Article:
Initial objections should consider co-location with Grange Close and joint access of two new sites.

The access via Grange Close probably agreed before the original application was made as it involves movement over a private road. The Duchy, developers of Grange Close, were limited in the number (14/15) they could build on the original plot and may not have been interested in a further small development in the paddock which could not be built at the same time.. They would have been aware of the restriction of building adjacent sites within the 2010-2030 period of the BNP H2A policy . However, they would have recognised the potential of the paddock and with the landowner designed the road layout to enable access at a later date.

However, new developments, built within the Local Cheshire East Plan (CELPS) 2010 -2030, may not be built next to each other. Neither may they share a common access. The aim of the Bunbury Neighbourhood Plan B(NP) housing policies, whic are incorporated in the CELPS), is to ensure the character of the village is not buried in an avalanche of new housing forming large blocks of development. That is not how this village has grown over the years.

Here is the Bunbury Neighbourhood Housing Policy H2A:

‘A maximum of 15 new houses on any one available and deliverable greenfield site, within the extended settlement boundary, and not co–located with any other new housing development. New housing development is defined as a development built within the plan period,2015–2030. (See the Glossary – for a definition of co–location)

So what does co-location mean:

Co–location – New housing developments should be built in geographically separate parts of the village, in order that existing local communities and infrastructure are not adversely affected by a combinations of new housing. No single area of the village should be subject to a large development that has resulted from smaller developments being built close to or accessed from each other.The separation between developments may be maintained by a significant distance, geographic features or visual segregation or a combination of these elements. A new development should not share an access road with another new development. For the purpose of this co–location definition a small development is one of 15 houses or less and this definition applies to all new houses built within the neighbourhood plan period 2015–2030 (see the glossary definition of new development and Policy H2A).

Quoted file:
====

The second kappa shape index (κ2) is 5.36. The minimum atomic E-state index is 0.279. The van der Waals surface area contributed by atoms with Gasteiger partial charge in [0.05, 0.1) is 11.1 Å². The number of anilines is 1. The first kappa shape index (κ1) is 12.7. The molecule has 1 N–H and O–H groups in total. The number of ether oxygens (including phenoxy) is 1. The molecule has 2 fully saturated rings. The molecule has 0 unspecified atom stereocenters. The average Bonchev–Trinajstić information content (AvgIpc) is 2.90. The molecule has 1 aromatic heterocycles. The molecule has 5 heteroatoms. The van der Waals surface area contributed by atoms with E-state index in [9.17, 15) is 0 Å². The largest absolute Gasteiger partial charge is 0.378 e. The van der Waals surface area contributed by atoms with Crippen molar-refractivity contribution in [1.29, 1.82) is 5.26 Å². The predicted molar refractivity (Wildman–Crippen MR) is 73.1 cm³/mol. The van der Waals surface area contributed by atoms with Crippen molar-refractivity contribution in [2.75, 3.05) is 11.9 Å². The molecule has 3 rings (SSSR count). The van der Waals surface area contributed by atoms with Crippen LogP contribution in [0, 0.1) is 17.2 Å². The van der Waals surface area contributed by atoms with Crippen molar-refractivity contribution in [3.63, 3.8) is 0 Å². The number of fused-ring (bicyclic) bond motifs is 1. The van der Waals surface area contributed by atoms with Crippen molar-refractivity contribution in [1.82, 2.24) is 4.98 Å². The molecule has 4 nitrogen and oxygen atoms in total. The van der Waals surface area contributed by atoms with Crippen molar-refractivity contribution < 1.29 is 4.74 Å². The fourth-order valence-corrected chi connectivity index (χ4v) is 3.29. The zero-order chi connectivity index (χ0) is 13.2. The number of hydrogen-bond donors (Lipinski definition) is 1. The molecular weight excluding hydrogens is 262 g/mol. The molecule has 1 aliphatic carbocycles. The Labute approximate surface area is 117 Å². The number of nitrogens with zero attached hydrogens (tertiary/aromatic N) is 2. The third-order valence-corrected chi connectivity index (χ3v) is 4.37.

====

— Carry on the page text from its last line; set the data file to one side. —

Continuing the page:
For clarity it is worth mentioning that the policy is and was always intended to be retrospective. Although the BNP started in 2016 the co-location was intended to apply to all new building in the 2010-2030 Cheshire East Local Plan. The reason for this is that otherwise a site built next to one constructed in 2015 would be exempt from this rule an absurd position if you want to stop accumulations of large new housing estates. So the key period to note is 2010-2030 and any application attempting to build next to another site developed in the same plan period should be refused on the grounds of co-location.

These two developments are not visually or spatially separated and no geographical features are involved. That would seem to provide adequate grounds for refusal.

Further grounds for refusal however, should be provided by BNP Housing Policy H6 – Phasing. This is a much ignoreed policy mainly because events are seen to have overtaken it in practice.

Here are the relevant sections and some summary comments:

First, note that TWO plans are in play, the Cheshire East Local Plan (referred to as CELPS) operating between 2010 – 2030 and Bunbury Neighborhood Plan (BNP) operating from 2016 till 2030. H6 begins:

Cheshire East Council’s Local Plan relates to 2010 to 2030 and we
are required to accommodate 80 new houses over that period

Then suggests a way of phasing the development:

To ensure an appropriate phased delivery of housing over the Neighbourhood Plan period, 2015 to 2030, the61 remaining new homes proposed should be delivered against thefollowing indicative schedule

Phase 1: 2015 – 2020 – 21 homes
Phase 2: 2020 – 2025 – 20 homes
Phase 3: 2025 – 2030 – 20 homes

As you will have spotted the housing numbers are way out. Bunbury has already delivered 108 dwellings in the period to date. No further demands have been made for Bunbury in the latest ‘Supply of Building Land’ and Allocation of Sites in Cheshire Easts latest plans.

That suggests to me that Bunbury has done its bit and more and should no longer be expected to provide further ‘executive’ houses in the current plan period 2010 – 2030.

By admin

Now retired from teaching. Involved in supporting the Village Day Committee, Village websites and Secretary of the Bunbury Action Group.